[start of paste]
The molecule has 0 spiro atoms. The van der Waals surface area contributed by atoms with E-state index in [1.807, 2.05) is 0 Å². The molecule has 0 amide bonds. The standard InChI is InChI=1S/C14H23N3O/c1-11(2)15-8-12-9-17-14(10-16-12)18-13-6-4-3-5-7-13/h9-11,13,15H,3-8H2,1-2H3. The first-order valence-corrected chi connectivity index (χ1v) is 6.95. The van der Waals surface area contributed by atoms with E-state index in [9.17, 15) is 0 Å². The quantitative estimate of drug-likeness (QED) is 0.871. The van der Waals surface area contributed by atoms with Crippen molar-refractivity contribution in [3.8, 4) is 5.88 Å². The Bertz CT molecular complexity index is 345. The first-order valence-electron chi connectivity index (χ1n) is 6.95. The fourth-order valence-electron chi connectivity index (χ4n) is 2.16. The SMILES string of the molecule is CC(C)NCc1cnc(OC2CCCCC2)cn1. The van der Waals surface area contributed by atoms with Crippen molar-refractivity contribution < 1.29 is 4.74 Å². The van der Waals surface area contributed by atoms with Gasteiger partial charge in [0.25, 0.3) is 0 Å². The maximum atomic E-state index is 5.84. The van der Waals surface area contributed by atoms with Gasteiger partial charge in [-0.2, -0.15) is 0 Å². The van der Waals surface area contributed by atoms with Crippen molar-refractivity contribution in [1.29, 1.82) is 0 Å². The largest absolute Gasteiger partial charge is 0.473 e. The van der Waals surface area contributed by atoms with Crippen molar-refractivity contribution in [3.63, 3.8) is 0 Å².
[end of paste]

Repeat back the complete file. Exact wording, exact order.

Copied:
The molecule has 0 spiro atoms. The van der Waals surface area contributed by atoms with E-state index in [1.807, 2.05) is 0 Å². The molecule has 0 amide bonds. The standard InChI is InChI=1S/C14H23N3O/c1-11(2)15-8-12-9-17-14(10-16-12)18-13-6-4-3-5-7-13/h9-11,13,15H,3-8H2,1-2H3. The first-order valence-corrected chi connectivity index (χ1v) is 6.95. The van der Waals surface area contributed by atoms with E-state index in [9.17, 15) is 0 Å². The quantitative estimate of drug-likeness (QED) is 0.871. The van der Waals surface area contributed by atoms with Crippen molar-refractivity contribution in [3.8, 4) is 5.88 Å². The Bertz CT molecular complexity index is 345. The first-order valence-electron chi connectivity index (χ1n) is 6.95. The fourth-order valence-electron chi connectivity index (χ4n) is 2.16. The SMILES string of the molecule is CC(C)NCc1cnc(OC2CCCCC2)cn1. The van der Waals surface area contributed by atoms with Crippen molar-refractivity contribution < 1.29 is 4.74 Å². The van der Waals surface area contributed by atoms with Gasteiger partial charge in [0.25, 0.3) is 0 Å². The maximum atomic E-state index is 5.84. The van der Waals surface area contributed by atoms with Gasteiger partial charge in [-0.2, -0.15) is 0 Å². The van der Waals surface area contributed by atoms with Crippen molar-refractivity contribution in [1.29, 1.82) is 0 Å². The largest absolute Gasteiger partial charge is 0.473 e. The van der Waals surface area contributed by atoms with Crippen molar-refractivity contribution in [3.63, 3.8) is 0 Å².